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False mammogram results

Breast cancer is the most common cancer in women. Nowadays scientists are working on several modern breast cancer diagnostic tests but mammography is still recognized as the most effective breast cancer screening test. Some experts consider mammography as the only screening method that can detect breast cancer early. While screening mammography is not perfect, it is the best way presently doctors can detect early stages of breast cancer while it is most treatable. As most screening tests, mammography is not perfect and it has several advantages and disadvantages. It is well known that mammogram is not 100% accurate but millions of lives were saved by screening mammography. Early breast cancer diagnosis increases survival rates by 25-30%. According to experts, mammograms have certain limits and false mammogram results are described by oncologists, scientists and health providers. Sometimes health experts determine false negative mammogram (looking normal) even when breast cancer is present. Sometimes false positive mammogram (looking abnormal) shows not existing breast cancer. In both cases women suffer because of misdiagnosis.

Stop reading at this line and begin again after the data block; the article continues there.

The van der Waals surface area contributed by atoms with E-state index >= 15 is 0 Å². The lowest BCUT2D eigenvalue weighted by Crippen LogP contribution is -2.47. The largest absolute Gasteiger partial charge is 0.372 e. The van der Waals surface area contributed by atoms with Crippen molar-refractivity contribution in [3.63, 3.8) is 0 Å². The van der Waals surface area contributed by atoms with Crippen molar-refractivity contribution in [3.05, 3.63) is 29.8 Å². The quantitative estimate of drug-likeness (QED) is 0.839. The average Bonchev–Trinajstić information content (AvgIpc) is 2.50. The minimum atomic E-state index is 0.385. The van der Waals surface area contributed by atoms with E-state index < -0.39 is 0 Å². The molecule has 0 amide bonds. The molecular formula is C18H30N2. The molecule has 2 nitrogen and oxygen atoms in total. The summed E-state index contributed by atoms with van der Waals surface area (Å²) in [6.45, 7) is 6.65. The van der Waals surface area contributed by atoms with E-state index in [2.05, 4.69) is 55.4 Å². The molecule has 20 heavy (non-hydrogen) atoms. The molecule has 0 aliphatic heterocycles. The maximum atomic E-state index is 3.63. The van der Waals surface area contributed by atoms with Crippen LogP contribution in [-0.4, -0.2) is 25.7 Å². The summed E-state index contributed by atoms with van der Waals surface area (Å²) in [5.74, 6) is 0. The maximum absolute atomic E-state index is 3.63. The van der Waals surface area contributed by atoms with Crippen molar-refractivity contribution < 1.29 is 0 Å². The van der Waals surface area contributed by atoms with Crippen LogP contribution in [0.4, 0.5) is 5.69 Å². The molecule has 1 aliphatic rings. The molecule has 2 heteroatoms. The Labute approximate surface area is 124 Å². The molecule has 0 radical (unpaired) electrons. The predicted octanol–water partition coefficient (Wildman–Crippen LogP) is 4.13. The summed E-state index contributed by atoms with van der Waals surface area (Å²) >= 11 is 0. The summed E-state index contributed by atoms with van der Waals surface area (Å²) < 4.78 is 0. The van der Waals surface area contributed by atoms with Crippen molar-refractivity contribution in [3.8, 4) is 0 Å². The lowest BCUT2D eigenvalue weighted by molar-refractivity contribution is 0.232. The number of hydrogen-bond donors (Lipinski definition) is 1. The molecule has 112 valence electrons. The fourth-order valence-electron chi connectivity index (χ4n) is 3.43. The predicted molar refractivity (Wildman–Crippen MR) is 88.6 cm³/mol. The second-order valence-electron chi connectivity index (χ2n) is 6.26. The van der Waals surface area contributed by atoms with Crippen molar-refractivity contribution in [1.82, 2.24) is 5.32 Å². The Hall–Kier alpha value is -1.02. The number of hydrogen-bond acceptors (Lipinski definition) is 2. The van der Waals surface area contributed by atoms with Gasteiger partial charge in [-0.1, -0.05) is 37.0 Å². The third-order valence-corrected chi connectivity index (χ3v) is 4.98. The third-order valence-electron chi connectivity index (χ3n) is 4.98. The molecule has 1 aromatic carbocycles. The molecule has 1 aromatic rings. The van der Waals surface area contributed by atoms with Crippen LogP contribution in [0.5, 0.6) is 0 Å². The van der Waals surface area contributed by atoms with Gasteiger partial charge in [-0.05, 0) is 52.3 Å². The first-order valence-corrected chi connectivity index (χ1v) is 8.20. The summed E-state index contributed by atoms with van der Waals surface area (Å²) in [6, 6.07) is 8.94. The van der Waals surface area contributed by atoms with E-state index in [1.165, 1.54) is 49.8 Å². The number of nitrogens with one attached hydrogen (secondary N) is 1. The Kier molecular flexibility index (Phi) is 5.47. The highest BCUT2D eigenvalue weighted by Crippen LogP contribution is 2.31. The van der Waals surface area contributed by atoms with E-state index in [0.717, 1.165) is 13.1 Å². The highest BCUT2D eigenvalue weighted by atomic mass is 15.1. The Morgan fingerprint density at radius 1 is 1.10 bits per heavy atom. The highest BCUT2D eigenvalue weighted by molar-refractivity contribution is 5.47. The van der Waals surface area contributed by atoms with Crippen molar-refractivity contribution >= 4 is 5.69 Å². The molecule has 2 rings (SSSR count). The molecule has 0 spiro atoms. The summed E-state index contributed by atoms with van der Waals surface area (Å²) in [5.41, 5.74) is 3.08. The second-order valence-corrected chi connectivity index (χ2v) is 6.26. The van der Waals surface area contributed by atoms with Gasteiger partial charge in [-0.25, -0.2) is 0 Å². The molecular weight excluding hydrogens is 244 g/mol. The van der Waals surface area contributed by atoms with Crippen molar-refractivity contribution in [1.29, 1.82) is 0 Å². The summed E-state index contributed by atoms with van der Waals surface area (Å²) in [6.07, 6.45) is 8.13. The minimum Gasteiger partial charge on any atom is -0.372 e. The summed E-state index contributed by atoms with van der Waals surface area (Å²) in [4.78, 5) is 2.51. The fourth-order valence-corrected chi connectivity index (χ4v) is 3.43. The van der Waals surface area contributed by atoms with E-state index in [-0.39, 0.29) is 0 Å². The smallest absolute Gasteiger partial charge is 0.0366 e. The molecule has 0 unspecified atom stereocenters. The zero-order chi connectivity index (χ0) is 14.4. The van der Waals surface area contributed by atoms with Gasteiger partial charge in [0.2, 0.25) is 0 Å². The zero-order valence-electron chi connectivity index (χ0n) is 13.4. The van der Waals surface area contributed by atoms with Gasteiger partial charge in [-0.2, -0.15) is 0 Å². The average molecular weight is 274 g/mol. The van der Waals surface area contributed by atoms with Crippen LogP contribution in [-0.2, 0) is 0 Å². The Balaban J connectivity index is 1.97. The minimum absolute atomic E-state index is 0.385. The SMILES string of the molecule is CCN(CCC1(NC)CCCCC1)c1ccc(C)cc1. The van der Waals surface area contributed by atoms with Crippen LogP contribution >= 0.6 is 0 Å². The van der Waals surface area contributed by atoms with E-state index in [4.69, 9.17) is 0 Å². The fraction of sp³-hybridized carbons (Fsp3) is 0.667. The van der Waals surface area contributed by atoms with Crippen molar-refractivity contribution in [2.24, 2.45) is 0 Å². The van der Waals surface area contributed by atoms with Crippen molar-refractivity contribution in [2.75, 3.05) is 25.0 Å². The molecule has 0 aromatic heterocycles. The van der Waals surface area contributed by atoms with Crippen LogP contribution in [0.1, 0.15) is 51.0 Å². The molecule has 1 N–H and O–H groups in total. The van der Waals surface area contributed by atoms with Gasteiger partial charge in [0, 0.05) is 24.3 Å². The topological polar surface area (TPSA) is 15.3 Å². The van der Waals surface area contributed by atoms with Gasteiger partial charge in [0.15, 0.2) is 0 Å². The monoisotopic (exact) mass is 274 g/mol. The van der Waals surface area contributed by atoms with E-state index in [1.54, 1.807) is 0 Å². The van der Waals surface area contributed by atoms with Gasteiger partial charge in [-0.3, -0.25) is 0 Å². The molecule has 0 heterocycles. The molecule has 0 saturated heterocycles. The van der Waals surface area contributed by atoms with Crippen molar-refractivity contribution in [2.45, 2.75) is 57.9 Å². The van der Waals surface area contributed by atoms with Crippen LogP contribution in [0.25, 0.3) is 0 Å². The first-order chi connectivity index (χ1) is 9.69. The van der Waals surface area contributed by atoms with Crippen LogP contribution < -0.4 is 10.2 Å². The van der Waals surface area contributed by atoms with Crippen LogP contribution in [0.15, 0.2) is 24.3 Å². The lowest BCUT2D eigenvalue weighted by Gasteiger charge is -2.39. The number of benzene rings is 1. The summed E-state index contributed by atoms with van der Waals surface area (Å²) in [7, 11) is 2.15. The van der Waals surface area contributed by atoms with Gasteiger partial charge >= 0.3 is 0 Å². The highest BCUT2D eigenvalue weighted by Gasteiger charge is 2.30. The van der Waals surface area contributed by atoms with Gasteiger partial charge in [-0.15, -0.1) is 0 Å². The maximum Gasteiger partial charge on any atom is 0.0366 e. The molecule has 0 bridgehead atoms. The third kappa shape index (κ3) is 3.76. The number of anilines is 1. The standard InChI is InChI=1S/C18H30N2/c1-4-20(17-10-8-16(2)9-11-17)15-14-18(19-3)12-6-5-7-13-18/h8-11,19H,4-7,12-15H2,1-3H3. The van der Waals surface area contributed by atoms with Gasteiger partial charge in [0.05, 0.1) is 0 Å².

According to scientific studies, false mammogram results could be observed pretty often – almost in 20-25% cases. Screening mammography missed (do not find) about 1 in 5 breast cancer cases. Young women with dense breasts have increased chances for experiencing false negative breast cancer results. Unfortunately false negative screening mammography can give women false sense of security while cancerous cells are growing. It could lead to spread of cancer and late treatment.

Both positive and false positive screening mammograms require additional tests such as focused diagnostic mammography, breast ultrasound, breast magnetic resonance imaging and breast biopsy.

All women should be eligible for screening mammograms starting at age 40. In cases of breast cancer family history annual screening mammography can be recommended from 30-35.

False mammogram results – false positive mammogram